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Nicene and Post-Nicene Fathers, Ser. II, Vol. XIV:
Appendix containing Canons and Rulings not having Conciliar Origin but Approved by Name in Canon II. of the Synod in Trullo.: The Canons of the Blessed Peter, Archbishop of Alexandria, and Martyr, which are found in his Sermon on Penitence.

Early Church Fathers  Index     

p. 601 II.

The Canons of the Blessed Peter, Archbishop of Alexandria, and Martyr, 585 which are found in his Sermon on Penitence.

Canon I.

The fourth Easter from the beginning of the persecution was now come; and orders, that they who did not fall till after they had endured severe torments, and have already been “Mourners” three years, after forty days’ fast, are to be admitted to communion, although they have not been before received [to penance]. 586

Canon II.

But if they endured imprisonment only, without torments, let a year be added to their former penance.

Canon III.

If they fell voluntarily, without torments or imprisonments, but are come to repentance, four years are added to their former penance.

Canon IV.

The case of them who do not repent pronounced desperate.

Canon V.

They that used evasion, and did not right down subscribe the abnegation, or with their own hands incense the idols, but sent a heathen to do it for them, are enjoined six months’ penance, though they have been pardoned by some of the Confessors.

Canon VI.

Slaves forced by their masters to incense idols, and doing it in their master’s stead, are enjoined a year’s penance.

Canon VII.

The masters who forced them to it, are enjoined three years’ penance, as being hypocrites, and as forcing their slaves to sacrifice.

Canon VIII.

They who first fell, and afterwards recovered themselves, by professing themselves Christians, and endured torments, are forthwith admitted to communion.

Canon IX.

That they who provoked the magistrates to persecute themselves and others are to be blamed, yet not to be denied communion.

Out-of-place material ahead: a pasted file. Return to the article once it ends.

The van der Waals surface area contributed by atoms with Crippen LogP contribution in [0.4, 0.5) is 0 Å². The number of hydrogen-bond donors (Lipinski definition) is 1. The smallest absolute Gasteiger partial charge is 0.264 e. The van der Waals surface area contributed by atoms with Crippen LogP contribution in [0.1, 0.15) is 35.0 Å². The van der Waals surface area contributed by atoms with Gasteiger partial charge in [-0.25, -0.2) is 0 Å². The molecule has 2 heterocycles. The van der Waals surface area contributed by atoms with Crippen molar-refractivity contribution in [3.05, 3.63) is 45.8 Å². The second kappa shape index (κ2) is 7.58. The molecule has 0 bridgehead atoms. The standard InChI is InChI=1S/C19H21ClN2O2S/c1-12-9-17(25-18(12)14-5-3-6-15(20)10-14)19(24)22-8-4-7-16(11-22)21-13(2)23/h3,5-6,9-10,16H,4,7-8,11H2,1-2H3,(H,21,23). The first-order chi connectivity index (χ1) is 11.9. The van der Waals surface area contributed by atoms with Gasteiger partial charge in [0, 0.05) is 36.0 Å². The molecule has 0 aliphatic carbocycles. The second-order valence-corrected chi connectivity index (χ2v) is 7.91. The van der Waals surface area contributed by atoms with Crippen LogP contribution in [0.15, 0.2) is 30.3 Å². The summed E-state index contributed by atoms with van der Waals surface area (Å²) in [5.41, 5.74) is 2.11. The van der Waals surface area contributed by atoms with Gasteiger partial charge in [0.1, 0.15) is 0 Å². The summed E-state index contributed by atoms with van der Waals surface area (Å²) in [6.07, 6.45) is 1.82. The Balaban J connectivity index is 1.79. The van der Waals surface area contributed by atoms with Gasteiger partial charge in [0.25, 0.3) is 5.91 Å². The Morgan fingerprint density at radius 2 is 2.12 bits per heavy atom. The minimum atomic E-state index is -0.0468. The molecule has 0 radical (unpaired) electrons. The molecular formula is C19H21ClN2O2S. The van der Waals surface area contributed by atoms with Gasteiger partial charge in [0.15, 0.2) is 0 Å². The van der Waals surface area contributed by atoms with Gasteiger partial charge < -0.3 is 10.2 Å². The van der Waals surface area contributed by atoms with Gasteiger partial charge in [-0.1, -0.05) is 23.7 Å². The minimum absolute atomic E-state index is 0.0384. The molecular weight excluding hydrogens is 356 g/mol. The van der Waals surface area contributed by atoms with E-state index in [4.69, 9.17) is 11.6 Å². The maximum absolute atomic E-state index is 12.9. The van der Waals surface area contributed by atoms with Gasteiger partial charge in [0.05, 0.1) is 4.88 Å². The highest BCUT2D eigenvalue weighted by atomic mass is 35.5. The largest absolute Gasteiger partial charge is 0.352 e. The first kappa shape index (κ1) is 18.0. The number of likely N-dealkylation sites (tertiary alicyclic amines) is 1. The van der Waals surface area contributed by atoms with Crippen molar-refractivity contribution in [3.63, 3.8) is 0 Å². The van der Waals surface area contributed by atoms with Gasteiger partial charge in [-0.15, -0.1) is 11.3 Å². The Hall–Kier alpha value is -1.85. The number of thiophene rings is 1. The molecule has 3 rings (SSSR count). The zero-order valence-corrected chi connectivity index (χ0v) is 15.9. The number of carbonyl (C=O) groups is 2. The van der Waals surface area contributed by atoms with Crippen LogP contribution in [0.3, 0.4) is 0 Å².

Canon X.

That clergymen, who run themselves into persecution, and fell, though they did afterward recover themselves, and suffer torments, yet are not to be admitted to perform the sacred offices.

Canon XI.

That they who prayed for them who fell after long torments, be connived at, and we pray together with them, since they lament for what they have done, with anguish and mortification. 587

Canon XII.

That they who with money purchased their ease and freedom, are to be commended.

Canon XIII.

Nor should we accuse those who ran away, and left all, though others left behind might fare the worse for it. 588

Canon XIV.

That they who endured tortures, and afterwards, when they were deprived of speech and motion, had their hands forced into the fire, to offer unholy sacrifice, be placed in the Liturgy [i.e., in the diptychs] among the Confessors.

Canon XV.

Wednesday is to be fasted, because then the Jews conspired to betray Jesus; Friday, because he then suffered for us.  We keep the Lord’s Day as a day of joy, because then our Lord rose.  Our tradition is, not to kneel on that day.



According to Johnson, St. Peter of Alexandria was martyred a.d. 311 in the persecution in the time of Diocletian, carried on by Maximian.


In Beveridge will be found Balsamon’s and Zonaras’s notes.


Johnson remarks, “The truth is, there is occasion for a critic, for the Greek is certainly corrupted.”


This canon contains the legend, refuted by St. Jerome, that St. John the Baptist was taken by St. Elizabeth away from the danger of Herod’s edicts against the Innocents and escaped by flight, his father, Zacharias, the meanwhile, being slain between the temple and the altar.

Next: The Canonical Epistle of St. Gregory, Archbishop of Neocæsarea, who is called Thaumaturgus, concerning Them that, During the Incursion of the Barbarians, Ate of Things Offered to Idols and Committed Certain Other Sins.

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